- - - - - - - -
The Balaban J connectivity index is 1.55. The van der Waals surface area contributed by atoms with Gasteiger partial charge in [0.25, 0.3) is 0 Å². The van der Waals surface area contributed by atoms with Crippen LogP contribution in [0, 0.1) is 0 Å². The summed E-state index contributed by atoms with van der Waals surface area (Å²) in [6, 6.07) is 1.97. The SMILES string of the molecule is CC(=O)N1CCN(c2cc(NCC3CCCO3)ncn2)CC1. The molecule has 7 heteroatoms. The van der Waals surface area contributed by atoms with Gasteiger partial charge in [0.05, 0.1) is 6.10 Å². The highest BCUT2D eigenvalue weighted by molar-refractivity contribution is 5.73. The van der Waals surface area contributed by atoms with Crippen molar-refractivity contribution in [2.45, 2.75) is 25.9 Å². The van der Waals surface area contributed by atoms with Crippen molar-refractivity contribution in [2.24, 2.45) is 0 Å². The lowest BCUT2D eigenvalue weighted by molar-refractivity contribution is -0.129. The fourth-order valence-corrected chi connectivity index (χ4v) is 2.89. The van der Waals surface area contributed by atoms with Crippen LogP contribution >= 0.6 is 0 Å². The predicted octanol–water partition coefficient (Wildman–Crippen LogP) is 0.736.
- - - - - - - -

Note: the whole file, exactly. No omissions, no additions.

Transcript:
The Balaban J connectivity index is 1.55. The van der Waals surface area contributed by atoms with Gasteiger partial charge in [0.25, 0.3) is 0 Å². The van der Waals surface area contributed by atoms with Crippen LogP contribution in [0, 0.1) is 0 Å². The summed E-state index contributed by atoms with van der Waals surface area (Å²) in [6, 6.07) is 1.97. The SMILES string of the molecule is CC(=O)N1CCN(c2cc(NCC3CCCO3)ncn2)CC1. The molecule has 7 heteroatoms. The van der Waals surface area contributed by atoms with Gasteiger partial charge in [0.05, 0.1) is 6.10 Å². The highest BCUT2D eigenvalue weighted by molar-refractivity contribution is 5.73. The van der Waals surface area contributed by atoms with Crippen molar-refractivity contribution in [2.45, 2.75) is 25.9 Å². The van der Waals surface area contributed by atoms with Crippen molar-refractivity contribution in [2.24, 2.45) is 0 Å². The lowest BCUT2D eigenvalue weighted by molar-refractivity contribution is -0.129. The fourth-order valence-corrected chi connectivity index (χ4v) is 2.89. The van der Waals surface area contributed by atoms with Crippen LogP contribution >= 0.6 is 0 Å². The predicted octanol–water partition coefficient (Wildman–Crippen LogP) is 0.736.